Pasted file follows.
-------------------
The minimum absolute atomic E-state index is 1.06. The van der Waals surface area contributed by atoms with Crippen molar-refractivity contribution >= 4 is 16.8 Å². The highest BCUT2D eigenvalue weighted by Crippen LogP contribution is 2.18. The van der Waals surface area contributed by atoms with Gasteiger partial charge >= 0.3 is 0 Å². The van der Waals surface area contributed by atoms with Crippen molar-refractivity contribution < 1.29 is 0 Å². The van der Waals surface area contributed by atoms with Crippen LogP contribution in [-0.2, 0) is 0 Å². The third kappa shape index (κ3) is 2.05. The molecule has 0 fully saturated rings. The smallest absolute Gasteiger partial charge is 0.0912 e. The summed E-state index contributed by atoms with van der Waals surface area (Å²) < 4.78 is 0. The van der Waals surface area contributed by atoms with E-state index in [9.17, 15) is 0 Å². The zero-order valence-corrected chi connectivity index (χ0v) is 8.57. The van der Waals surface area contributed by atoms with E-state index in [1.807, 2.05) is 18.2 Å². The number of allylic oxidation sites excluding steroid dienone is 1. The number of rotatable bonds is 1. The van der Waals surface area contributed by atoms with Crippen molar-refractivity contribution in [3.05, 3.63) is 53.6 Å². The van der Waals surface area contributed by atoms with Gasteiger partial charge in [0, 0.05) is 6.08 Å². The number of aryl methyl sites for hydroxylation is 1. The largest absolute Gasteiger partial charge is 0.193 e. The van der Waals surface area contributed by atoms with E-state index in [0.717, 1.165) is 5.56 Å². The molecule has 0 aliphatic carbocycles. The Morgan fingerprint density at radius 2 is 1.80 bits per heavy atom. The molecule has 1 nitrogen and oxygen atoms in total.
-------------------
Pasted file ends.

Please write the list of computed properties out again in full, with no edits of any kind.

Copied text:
The minimum absolute atomic E-state index is 1.06. The van der Waals surface area contributed by atoms with Crippen molar-refractivity contribution >= 4 is 16.8 Å². The highest BCUT2D eigenvalue weighted by Crippen LogP contribution is 2.18. The van der Waals surface area contributed by atoms with Gasteiger partial charge >= 0.3 is 0 Å². The van der Waals surface area contributed by atoms with Crippen molar-refractivity contribution < 1.29 is 0 Å². The van der Waals surface area contributed by atoms with Crippen LogP contribution in [-0.2, 0) is 0 Å². The third kappa shape index (κ3) is 2.05. The molecule has 0 fully saturated rings. The smallest absolute Gasteiger partial charge is 0.0912 e. The summed E-state index contributed by atoms with van der Waals surface area (Å²) < 4.78 is 0. The van der Waals surface area contributed by atoms with E-state index in [9.17, 15) is 0 Å². The zero-order valence-corrected chi connectivity index (χ0v) is 8.57. The van der Waals surface area contributed by atoms with E-state index in [1.807, 2.05) is 18.2 Å². The number of allylic oxidation sites excluding steroid dienone is 1. The number of rotatable bonds is 1. The van der Waals surface area contributed by atoms with Crippen molar-refractivity contribution in [3.05, 3.63) is 53.6 Å². The van der Waals surface area contributed by atoms with Gasteiger partial charge in [0, 0.05) is 6.08 Å². The number of aryl methyl sites for hydroxylation is 1. The largest absolute Gasteiger partial charge is 0.193 e. The van der Waals surface area contributed by atoms with E-state index in [0.717, 1.165) is 5.56 Å². The molecule has 0 aliphatic carbocycles. The Morgan fingerprint density at radius 2 is 1.80 bits per heavy atom. The molecule has 1 nitrogen and oxygen atoms in total.